White Badge (Ha-yanjeonjaeng) (1992)|
Director Jeong Ji-Young
Production Company Dae Il Films Co., Ltd
Date of Rate 1992-06-22
Date of Theatrical Release 1992-07-04
Running Time 124 min.
Opening Theater Hoam Art Hall, Yun Heung Theater
Writer Ahn Jeong-Hyo
Screenplay(Adaptation) Jeong Ji-Young, Kong Su-Young, Cho Young-Cheol, Shim Seung-Bo
Producer Kook Jong-Nam
Director of PhotoGraphy Yoo Young-Kil
Gaffer Kim Dong-Ho
Music Shin Byeong-Ha
Editor Kim Hyeon
Ahn Seong-Ki, Lee Kyeong-Young, Shim Hye-Jin, Han Ji-Il, Kim Se-Jun
Wallowing in inexplicable lethargy since his return from the Vietnam War, novelist Han Ki-ju (Ahn Sung-ki) is separated from his wife and living a bleak life. He begins publishing a serial novel about the war in a monthly current events magazine, and the work stirs up his nightmarish memories of Vietnam. Then one day, he gets an unexpected phone call from Byeon Jin-su (Lee Kyeong-young), a fellow soldier who fought alongside him in the war.
At first, the unit Han and Byeon are assigned to enjoys several uneventful months with no Vietcong in sight. During those months, Byeon carries on a correspondence with Sergeant Kim Mun-ki's younger sister Yeong-ok (Shim Hye-jin), who is greatly admired by the men in the unit. Han, Byeon, and their fellow soldiers come into increasing contact with the atrocities of war, and become infected by its insanity with each casualty. After mistaking a civilian for a Vietcong guerilla and killing him, Sergeant Kim (Dokko Young-jae) forces Byeon and Song (Park hong-kun) to slaughter more civilians. This causes Song to lose his mind with guilt and kill Sergeant Kim in the night. As a result of this incident, Byeon's mental state begins to grow unstable as well.
With the end of their tour of duty drawing near, Han's unit takes part in one final mission. Entrusted with guarding the rear, the men go into it with a light heart, but the unit ends up serving as bait for the enemy. Han and his fellow soldiers spend a night from hell, and only seven men out of a total of forty-seven emerge with their lives.
Byeon returns to Korea and moves in with Yeong-ok, who has become a prostitute. But the trauma of the war drives him insane. Yeong-ok eventually leaves him, and he reacts by cutting off his own ear. When Han comes to see him at the hospital, he asks his old war buddy to kill him with the pistol he entrusted to him. Han points the gun at Byeon and pulls the trigger.
Korean cinema's first reconsideration of the Vietnam War
The viewpoint Jeong Ji-young's White Badge takes toward the Vietnam conflict diverges drastically from that seen in existing movies on the subject. One could even say that the director blatantly portrays the Korean soldiers in the war as mercenaries of sorts. The film goes beyond simply looking back on the Vietnam War (which was a major event in contemporary Korean history) with a self-critical gaze, and realistically depicts the pervasive and lingering evils of war by showing how it destroys not only the lives of those who are killed but also the souls of those who do the killing. This is what makes White Badge exceptional. To achieve its objective, the movie does more than just show the ravages of war on the battlefield; it goes on to represent in detail the post-war existence and internal landscapes of two soldiers who were utterly devastated by their experiences in Vietnam. As befits a film that had a then-unprecedented budget of 2 billion won, the spectacular battle scenes in White Badge far surpass those of previous Korean War movies. Containing a revisionist outlook on contemporary Korean history after democratization, the film keenly reflects the ideological contours and discursive foundations of Korean society at the time. Together, White Badge and North Korean Partisan in South Korea (Nambugun) established Jeong Ji-young's reputation as a maker of social-problem films.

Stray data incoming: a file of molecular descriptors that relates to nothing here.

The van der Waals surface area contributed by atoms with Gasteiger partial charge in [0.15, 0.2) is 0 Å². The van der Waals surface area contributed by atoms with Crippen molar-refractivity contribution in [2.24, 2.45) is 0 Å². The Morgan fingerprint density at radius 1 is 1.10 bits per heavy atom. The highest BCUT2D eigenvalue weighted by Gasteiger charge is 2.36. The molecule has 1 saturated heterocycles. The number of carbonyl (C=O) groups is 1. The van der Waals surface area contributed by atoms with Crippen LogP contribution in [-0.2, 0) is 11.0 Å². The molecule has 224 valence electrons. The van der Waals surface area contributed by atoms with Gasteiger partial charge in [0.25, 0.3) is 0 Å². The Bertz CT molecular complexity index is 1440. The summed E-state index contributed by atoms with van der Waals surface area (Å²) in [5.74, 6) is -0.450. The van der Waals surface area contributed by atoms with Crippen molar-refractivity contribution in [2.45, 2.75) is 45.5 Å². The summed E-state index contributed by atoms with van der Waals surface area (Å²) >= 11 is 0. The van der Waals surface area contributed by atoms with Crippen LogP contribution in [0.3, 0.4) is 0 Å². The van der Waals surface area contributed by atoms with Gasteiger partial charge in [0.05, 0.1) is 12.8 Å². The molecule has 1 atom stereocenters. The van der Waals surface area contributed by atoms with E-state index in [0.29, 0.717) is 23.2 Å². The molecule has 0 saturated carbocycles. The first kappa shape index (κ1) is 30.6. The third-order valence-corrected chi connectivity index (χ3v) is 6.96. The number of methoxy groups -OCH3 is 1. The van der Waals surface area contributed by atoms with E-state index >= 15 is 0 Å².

- The movie is based on Ahn Jeong-hyo's novel, which the author himself translated into English under the title of White Badge. The English version was published in the U.S. and sold over a million copies worldwide.
- After White Badge opened in theatres, the Korean Overseas Veterans Association claimed that the movie "damaged the dignity and reputation of 320,000 Korean veterans of the Vietnam War" and asked the censorship board to order certain scenes to be cut from the existing version.
Director Bio: Jeong Ji-young (1946- )
Director Jeong Ji-young was born in 1946, in Cheongju, Chungcheongbuk-do. He made his decision to become a director as a freshman in high school after watching Aimless Bullet (Obaltan) and also loved the Hitchcock film, Psycho. In 1967, he entered the Department of Theatre and Film Art at Dongguk University. Then, in 1968, he transferred to Korea University as a sophomore to major in French literature. After graduating from Korea University in 1975, he worked as an assistant director to director Kim Soo-yong, working with him on 10 movies between 1976 and 1978, including Forest Fire (Sanbul) and A Splendid Outing (Hwalyeohan oechul). He made his directorial debut in 1982 with Mist Whispers Like Women (Angaeneun yeojacheoleom sogsag-inda). He went on to make North Korean Partisan in South Korea (Nambugun) in 1990, White Badge (Ha-yanjeonjaeng) in 1992 and Life of Hollywood Kid (Halriudeu kideu-ui saenge) in 1994, earning a reputation for social criticism in his films. He led a petition drive of people in the movie industry opposing the April 19th denial of the regime of the President Jeon Du-hwan for an amendment to the constitution, And from 1988, he led a movement opposing the direct import of films made by United International Pictures. He also has been at the forefront of the movement opposing the gradual reduction and eventual elimination of the Screen Quota since 1998.